Josh Baker was a character, and even when it came time to the serious business of posing for a military portrait, his personality shone through.
“You can see he has a bit of a kink…or something playful,” said Karen Good, after looking at an oil paint rendering of the young corporal she once knew while it was at the Kelowna leg of the Portraits of Honour tour.
“The likeness is unbelievable; when I saw it, I was just waiting for him to say something.”
Good’s son Travis was close with Baker, and they both served in the Princess Patricia’s Canadian Light Infantry.
Travis continued on to do two tours of duty, but Baker died in a training accident outside Kandahar on Feb. 12, 2010.
He’s one of seven friends the soldier lost. Also commemorated on the mural is private David Byers, who was killed in 2006 while on foot patrol in Panjwaii, leaving behind a young bride and unborn child.
It was the first time Good had seen the men commemorated in this way, and the combination of faces she remembers fondly and lives cut short was overwhelming. “They were proud to be in the military,” she said, welling up as she thanked artist Dave Sopha for the work he’s done.
It was an emotional moment, and one that Sopha has encountered over and over again as he’s toured the country with the mural.
“Every day, at every spot I have family members who had loved ones,” he said, admitting the pent-up emotions released at each stop has taken an emotional toll, but one he willingly pays.
“I’ve had soldiers say, ‘You brought my buddy back. I could finally say goodbye.’”
Some have thanked him for immortalizing their loved ones through his homage, while others have just been grateful that faces have been put to names they read in the news.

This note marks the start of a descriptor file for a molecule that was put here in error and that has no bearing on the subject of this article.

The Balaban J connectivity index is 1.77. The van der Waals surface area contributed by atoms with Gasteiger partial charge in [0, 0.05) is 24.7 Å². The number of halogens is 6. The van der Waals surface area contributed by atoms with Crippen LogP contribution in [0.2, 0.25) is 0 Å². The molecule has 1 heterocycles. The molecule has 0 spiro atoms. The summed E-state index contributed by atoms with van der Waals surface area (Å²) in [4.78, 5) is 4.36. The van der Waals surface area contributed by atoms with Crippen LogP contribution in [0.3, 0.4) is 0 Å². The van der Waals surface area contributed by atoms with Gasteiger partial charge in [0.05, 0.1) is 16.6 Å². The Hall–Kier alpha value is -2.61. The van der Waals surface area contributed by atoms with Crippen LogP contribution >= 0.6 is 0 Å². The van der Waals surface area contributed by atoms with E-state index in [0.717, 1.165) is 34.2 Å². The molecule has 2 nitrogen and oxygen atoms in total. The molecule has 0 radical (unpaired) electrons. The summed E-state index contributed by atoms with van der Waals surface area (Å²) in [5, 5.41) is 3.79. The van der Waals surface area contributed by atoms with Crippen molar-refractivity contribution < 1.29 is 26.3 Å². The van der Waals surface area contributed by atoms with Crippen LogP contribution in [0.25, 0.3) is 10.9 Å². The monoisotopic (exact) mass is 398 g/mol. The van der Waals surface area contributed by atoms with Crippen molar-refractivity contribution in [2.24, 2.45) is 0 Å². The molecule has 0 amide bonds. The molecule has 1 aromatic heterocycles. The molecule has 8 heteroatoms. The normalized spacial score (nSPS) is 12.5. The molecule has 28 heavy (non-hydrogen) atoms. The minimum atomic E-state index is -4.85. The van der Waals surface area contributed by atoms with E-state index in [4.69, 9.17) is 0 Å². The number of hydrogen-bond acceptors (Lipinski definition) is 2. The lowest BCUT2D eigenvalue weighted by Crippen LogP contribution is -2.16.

All in all, it’s a reaction beyond what Sopha hoped for when he holed up in his studio and started the gargantuan project of immortalizing Canada’s military causalities in Afghanistan.
“Two and a half years ago I was watching the news, like most who had a loved one in Afghanistan,” he said.
“Then, Dec. 5, 2008, I read that 100 Canadian troops had been lost in Afghanistan… I was happy (my nephew) wasn’t one of them, but I realized I had 100 postage-sized faces looking at me and they all had someone missing them.”
So he went to work.
On a canvas that stretches 10 feet tall by 40 feet wide, Sopha spent 6,500 hours recreating the faces of 155 Canadian soldiers, sailors and aircrew who lost their lives in Afghanistan.
“I start by laying out the size, then I go directly to the eyes and spend two or three hours,” he said.
“They give me a feeling what a guy is like and who they really were.”
The mural is touring across Canada in a specialized mobile display trailer, and organizers expect to raise more than $1.5 million, which will go to the Military Families Fund.
That fund was established in April 2007 by Canada’s former Chief of Defence Staff Rick Hillier, to assist families of the fallen and the thousands of military personnel who return home with physical or emotional injuries.
For more information, or to donate go to www.portraitsofhonour.ca or visit www.kincanada.ca.